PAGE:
When the apostles returned, they reported to Jesus what they had done. Then he took them with him and they withdrew by themselves to a town called Bethsaida, but the crowds learned about it and followed him. He welcomed them and spoke to them about the kingdom of God, and healed those who needed healing. Late in the afternoon the Twelve came to him and said, “Send the crowd away so they can go to the surrounding villages and countryside and find food and lodging, because we are in a remote place here.” He replied, “You give them something to eat.” They answered, “We have only five loaves of bread and two fish—unless we go and buy food for all this crowd.” (About five thousand men were there.) But he said to his disciples, “Have them sit down in groups of about fifty each.” The disciples did so, and everyone sat down. Taking the five loaves and the two fish and looking up to heaven, he gave thanks and broke them. Then he gave them to the disciples to distribute to the people. They all ate and were satisfied, and the disciples picked up twelve basketfuls of broken pieces that were left over.
Luke 9: 10-17
I’d’ve made a rubbish spectator at one of Jesus’s outdoor gatherings. I don’t like fish. And, to be honest, having heard about what he did at Cana I would have been a little disappointed that a fish butty was all he could rustle up.
Not that I would have said anything to him, of course, I’d mutter a bit probably but not so as anyone could hear me. I’m not really the complaining sort. I don’t whinge on a Sunday when the service isn’t as uplifting as I’d hoped it would be. And yet I go back week after week knowing that someone has done their best – or, at least hoping, they have.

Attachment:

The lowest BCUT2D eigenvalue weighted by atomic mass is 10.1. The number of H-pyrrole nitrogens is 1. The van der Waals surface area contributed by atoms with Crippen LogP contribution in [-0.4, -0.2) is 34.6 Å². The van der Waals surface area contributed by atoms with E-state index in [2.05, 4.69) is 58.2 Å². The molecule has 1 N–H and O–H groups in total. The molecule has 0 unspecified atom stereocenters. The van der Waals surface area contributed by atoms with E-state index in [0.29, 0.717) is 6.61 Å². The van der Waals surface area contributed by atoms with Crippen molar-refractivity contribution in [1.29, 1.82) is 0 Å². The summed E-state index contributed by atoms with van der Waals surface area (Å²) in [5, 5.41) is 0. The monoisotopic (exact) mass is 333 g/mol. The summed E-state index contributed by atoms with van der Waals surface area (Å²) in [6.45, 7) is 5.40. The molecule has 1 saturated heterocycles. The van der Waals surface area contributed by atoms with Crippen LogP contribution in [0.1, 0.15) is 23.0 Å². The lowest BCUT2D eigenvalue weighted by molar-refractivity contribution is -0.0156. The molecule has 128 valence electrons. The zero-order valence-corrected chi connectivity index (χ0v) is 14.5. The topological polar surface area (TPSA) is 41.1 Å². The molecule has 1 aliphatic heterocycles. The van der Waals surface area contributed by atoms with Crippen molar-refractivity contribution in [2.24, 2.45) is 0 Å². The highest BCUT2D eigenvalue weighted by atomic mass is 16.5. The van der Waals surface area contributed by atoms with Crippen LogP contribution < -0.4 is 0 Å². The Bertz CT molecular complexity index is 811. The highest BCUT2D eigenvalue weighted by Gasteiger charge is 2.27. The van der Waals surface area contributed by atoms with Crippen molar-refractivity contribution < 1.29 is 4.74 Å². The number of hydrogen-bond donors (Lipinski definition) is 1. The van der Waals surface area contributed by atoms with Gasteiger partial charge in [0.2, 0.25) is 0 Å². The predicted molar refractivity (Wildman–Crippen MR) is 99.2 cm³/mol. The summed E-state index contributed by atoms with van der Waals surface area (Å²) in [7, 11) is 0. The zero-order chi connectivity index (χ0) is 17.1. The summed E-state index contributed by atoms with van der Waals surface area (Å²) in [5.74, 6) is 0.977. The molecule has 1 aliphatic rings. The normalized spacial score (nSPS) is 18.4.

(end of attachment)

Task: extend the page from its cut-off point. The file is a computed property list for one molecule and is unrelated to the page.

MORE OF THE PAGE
The young boy gave what he had. Gave ALL that he had. For the benefit of others. It wouldn’t surprise me to learn that there were others in the crowd who had brought something better but decided to keep it for themselves. If we have gifts to offer to God let’s follow the boy’s example, nobody else’s.
sometimes I fall into the trap of being one of those
“do as I say, not as I do” Christians.
Because following you is not as easy
as I would like it to be.
Forgive me when my answer to your call
is rather less than wholehearted.
I try, Lord, I really do.
And I’ll try to do better next time.
Leo Roberts is the CYDO for the North Western Synod
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